Note to visitors to our website: The following letter was the first of several letters and articles to appear in “The Times” (London), which describe the highly unusual meteorological events, and magnetic anomaly, that were observed not only over England, but over all of Western Europe, as well.
Some of the readers may quickly grasp a possible explanation for the cause of the strange events. Others will find a statement at the end of the third article, which discusses the possible cause of the effects…
The following article appeared in “The Times” (London) on Wednesday, July 01, 1908.
“Curious Sun Effects At Night”
“To the Editor of the Times.”
“Sir,--Struck with the unusual brightness of the heavens, the band of golfers staying here strolled towards the links at 11 o’clock last evening in order that they might obtain an uninterrupted view of the phenomenon. Looking northwards across the sea they found that the sky had the appearance of a dying sunset of exquisite beauty. This not only lasted but actually grew both in extent and intensity till 2:30 this morning, when driving clouds from the East obliterated the gorgeous colouring. I myself was aroused from sleep at 1:15, and so strong was the light at this hour that I could read a book by it in my chamber quite comfortably. At 1:45 the whole sky, N. and N.-E., was a delicate salmon pink, and the birds began their matutinal song. No doubt others will have noticed this phenomenon, but as Brancaster holds an almost unique position in facing north to the sea, we who are staying here had the best possible view of it.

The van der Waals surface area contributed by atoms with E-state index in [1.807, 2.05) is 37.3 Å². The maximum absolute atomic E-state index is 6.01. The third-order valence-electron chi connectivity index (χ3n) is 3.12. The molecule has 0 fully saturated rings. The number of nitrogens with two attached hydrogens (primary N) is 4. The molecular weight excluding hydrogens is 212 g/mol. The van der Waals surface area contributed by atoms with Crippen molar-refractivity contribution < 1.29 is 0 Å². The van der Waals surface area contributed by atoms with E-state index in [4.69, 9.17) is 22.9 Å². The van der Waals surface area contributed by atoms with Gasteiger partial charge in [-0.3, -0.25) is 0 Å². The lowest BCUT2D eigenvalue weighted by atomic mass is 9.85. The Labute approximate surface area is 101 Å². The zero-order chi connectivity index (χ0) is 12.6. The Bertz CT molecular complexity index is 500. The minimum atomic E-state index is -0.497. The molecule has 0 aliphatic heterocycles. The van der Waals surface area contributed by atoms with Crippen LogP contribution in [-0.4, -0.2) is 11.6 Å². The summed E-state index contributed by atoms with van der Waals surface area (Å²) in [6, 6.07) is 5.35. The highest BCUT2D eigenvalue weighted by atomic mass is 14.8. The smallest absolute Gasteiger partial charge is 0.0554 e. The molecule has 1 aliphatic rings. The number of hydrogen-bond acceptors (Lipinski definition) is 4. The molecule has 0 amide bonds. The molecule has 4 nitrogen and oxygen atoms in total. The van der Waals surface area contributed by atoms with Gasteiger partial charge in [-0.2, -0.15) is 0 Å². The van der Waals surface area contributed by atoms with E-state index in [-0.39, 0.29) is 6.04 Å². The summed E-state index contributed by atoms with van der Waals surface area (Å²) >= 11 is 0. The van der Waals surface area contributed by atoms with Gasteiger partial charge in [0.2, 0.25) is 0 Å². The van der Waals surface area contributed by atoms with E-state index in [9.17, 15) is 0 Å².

Dormy House Club, Brancaster, July 1” (1908)
The following article was published on the following day, Thursday, July 2, 1908, in “The Times” (London):
“The Aurora Borealis.”
The Aurora Borealis was very brilliant again last night. In the higher points in the suburbs from which London can be seen the sight was most unusual. All the outstanding features of the metropolis were silhouetted. Many people were in the suburban roads viewing the sight.”
“TO THE EDITOR OF THE TIMES.”
“Sir,--I should be interested in hearing whether others of your readers observed the strange light in the sky which was seen here last night by my sister and myself. I do not know when it first appeared; we saw it between 12 o’clock (midnight) and 12:15 a.m. It was in the northeast and of a bright flame-colour like the light of sunrise or sunset. The sky, for some distance above the light, which appeared to be on the horizon, was blue as in the daytime, with bands of light cloud of a pinkish colour floating across it at intervals. Only the brightest stars could be seen in any part of the sky, though it was an almost cloudless night. It was possible to read large print indoors, and the hands of the clock in my room were quite distinct. An hour later, at about 1:30 a.m., the room was quite light, as if it had been day; the light in the sky was then more dispersed and was a fainter yellow. The whole effect was that of a night in Norway at about this time of year. I am in the habit of watching the sky, and have noticed the amount of light indoors at different hours of the night several times in the last fortnight. I have never at any time seen anything the least like this in England, and it would be interesting if any one would explain the cause of so unusual a sight.
Godmanchester, Huntingdon, July 1.”
The third article appeared in The Times (London) on Saturday, July 4, 1908. An interesting aspect of the article is shown in red…
“The Recent Nocturnal Glows”